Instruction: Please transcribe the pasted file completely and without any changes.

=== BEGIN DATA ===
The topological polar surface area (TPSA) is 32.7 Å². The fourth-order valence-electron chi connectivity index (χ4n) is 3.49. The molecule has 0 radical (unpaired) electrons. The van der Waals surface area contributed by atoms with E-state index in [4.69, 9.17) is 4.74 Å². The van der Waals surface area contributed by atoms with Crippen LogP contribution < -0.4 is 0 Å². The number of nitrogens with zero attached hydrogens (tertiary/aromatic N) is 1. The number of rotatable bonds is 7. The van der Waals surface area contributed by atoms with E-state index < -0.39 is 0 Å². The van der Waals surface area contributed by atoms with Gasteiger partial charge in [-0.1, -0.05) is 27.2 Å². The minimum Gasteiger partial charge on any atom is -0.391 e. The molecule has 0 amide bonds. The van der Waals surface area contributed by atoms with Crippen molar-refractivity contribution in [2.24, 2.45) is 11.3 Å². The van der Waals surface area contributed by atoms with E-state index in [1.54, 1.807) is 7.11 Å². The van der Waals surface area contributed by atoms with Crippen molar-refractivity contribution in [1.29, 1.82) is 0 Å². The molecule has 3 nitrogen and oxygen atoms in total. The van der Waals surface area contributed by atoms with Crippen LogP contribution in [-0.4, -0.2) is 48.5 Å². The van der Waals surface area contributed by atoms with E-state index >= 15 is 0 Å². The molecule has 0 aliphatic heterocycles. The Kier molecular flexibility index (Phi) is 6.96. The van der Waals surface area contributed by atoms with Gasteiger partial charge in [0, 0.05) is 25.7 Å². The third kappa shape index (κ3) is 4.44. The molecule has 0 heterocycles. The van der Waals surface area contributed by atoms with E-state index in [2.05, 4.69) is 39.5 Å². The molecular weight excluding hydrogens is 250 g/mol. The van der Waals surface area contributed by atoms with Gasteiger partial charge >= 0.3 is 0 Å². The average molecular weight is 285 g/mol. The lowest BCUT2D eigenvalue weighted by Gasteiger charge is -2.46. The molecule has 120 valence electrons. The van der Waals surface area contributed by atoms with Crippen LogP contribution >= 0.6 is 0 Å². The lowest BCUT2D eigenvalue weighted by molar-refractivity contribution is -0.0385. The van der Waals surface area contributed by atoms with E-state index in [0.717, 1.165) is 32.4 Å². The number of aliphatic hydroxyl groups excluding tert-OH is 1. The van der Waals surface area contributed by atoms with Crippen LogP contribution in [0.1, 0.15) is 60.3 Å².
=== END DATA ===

The topological polar surface area (TPSA) is 32.7 Å². The fourth-order valence-electron chi connectivity index (χ4n) is 3.49. The molecule has 0 radical (unpaired) electrons. The van der Waals surface area contributed by atoms with E-state index in [4.69, 9.17) is 4.74 Å². The van der Waals surface area contributed by atoms with Crippen LogP contribution < -0.4 is 0 Å². The number of nitrogens with zero attached hydrogens (tertiary/aromatic N) is 1. The number of rotatable bonds is 7. The van der Waals surface area contributed by atoms with E-state index < -0.39 is 0 Å². The van der Waals surface area contributed by atoms with Gasteiger partial charge in [-0.1, -0.05) is 27.2 Å². The minimum Gasteiger partial charge on any atom is -0.391 e. The molecule has 0 amide bonds. The van der Waals surface area contributed by atoms with Crippen molar-refractivity contribution in [2.24, 2.45) is 11.3 Å². The van der Waals surface area contributed by atoms with E-state index in [1.54, 1.807) is 7.11 Å². The van der Waals surface area contributed by atoms with Crippen molar-refractivity contribution in [1.29, 1.82) is 0 Å². The molecule has 3 nitrogen and oxygen atoms in total. The van der Waals surface area contributed by atoms with Crippen LogP contribution in [-0.4, -0.2) is 48.5 Å². The van der Waals surface area contributed by atoms with E-state index >= 15 is 0 Å². The molecule has 0 aliphatic heterocycles. The Kier molecular flexibility index (Phi) is 6.96. The van der Waals surface area contributed by atoms with Gasteiger partial charge in [0, 0.05) is 25.7 Å². The third kappa shape index (κ3) is 4.44. The molecule has 0 heterocycles. The van der Waals surface area contributed by atoms with E-state index in [2.05, 4.69) is 39.5 Å². The molecular weight excluding hydrogens is 250 g/mol. The van der Waals surface area contributed by atoms with Gasteiger partial charge >= 0.3 is 0 Å². The average molecular weight is 285 g/mol. The lowest BCUT2D eigenvalue weighted by Gasteiger charge is -2.46. The molecule has 120 valence electrons. The van der Waals surface area contributed by atoms with Crippen LogP contribution >= 0.6 is 0 Å². The lowest BCUT2D eigenvalue weighted by molar-refractivity contribution is -0.0385. The van der Waals surface area contributed by atoms with E-state index in [0.717, 1.165) is 32.4 Å². The number of aliphatic hydroxyl groups excluding tert-OH is 1. The van der Waals surface area contributed by atoms with Crippen LogP contribution in [0.1, 0.15) is 60.3 Å².